Most people agree that success requires hard work and good fortune. Recent research suggests that people’s politics can be swayed depending on which of these ingredients they focus on when thinking about their own success. Thinking about the role of hard work in your success makes you more likely to support more conservative social policies, while thinking about the role of luck and the help of others makes you more likely to support liberal ones.
Tag Archive: politics
Some really interesting ideas from biologist Razib Khan (@razibkhan) on political ideology at his Gene Expression blog. The basic idea is that the degree to which people think for themselves, rather than simply do what everyone else is doing and has always done, depends on how quickly the world around them is changing.
Washington Post reporter Ezra Klein has a thoughtful piece in The New Yorker this week that walks through the psychology and politics of how Republicans pulled a 180-degree turn in their position on the individual healthcare mandate. Klein’s argument revolves around several of the forms of motivated reasoning that I’ve discussed here over the past few weeks, including how partisans reflexively dislike whatever their opponent proposes and how we construct our ideals of fairness based on whatever suits our current purposes.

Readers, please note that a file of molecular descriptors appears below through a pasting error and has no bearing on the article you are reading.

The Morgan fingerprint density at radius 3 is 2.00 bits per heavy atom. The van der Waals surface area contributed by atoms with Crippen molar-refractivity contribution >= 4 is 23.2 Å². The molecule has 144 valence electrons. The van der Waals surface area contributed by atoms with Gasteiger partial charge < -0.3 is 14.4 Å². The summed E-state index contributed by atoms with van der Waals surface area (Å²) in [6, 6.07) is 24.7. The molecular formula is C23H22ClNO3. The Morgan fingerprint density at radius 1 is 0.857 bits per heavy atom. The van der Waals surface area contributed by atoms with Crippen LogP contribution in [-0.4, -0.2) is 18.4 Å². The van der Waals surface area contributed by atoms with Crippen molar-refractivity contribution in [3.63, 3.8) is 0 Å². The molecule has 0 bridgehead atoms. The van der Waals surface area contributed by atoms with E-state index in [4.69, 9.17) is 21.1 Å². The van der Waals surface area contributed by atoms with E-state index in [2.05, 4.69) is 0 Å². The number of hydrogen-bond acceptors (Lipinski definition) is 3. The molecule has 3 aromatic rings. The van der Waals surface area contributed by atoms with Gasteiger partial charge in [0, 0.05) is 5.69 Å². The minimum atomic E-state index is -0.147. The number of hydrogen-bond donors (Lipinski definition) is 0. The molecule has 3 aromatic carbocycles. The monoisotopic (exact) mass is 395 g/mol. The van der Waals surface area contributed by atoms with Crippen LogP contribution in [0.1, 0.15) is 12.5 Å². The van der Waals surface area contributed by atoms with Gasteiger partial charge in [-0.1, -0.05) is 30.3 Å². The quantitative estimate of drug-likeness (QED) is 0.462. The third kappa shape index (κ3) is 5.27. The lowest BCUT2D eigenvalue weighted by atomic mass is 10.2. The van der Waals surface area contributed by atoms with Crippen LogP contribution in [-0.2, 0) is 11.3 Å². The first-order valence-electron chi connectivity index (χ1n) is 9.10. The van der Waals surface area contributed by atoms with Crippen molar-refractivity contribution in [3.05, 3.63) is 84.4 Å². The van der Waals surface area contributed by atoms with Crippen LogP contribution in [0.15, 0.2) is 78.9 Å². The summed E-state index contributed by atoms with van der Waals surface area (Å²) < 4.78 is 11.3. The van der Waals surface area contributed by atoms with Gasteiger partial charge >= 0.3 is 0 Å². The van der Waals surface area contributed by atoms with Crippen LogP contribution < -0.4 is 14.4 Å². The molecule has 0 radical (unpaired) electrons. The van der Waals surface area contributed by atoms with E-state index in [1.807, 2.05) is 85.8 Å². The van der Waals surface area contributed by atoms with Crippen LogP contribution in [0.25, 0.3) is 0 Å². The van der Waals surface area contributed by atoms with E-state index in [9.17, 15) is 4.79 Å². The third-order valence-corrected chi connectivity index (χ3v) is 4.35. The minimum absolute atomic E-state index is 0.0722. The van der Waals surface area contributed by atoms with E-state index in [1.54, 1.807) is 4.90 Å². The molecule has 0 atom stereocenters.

Building on my post last week that highlighted how compromise becomes difficult when people think there’s more distance between them and the other side than there actually is, I wanted to pass along a recent column by James Surowiecki on the “fairness trap”.
Political polarization is not as bad as most people think. New psychological research on “polarization projection” reveals that people on the extremes have a tendency to project the strength of their beliefs on others, creating a distorted picture of the political landscape.
Following Obama’s endorsement of marriage equality Republican opposition to the cause grew stronger. Social psychology research tells us that this is what we should probably expect: people are often more often influenced by who is supporting a policy than the actual content of the policy itself.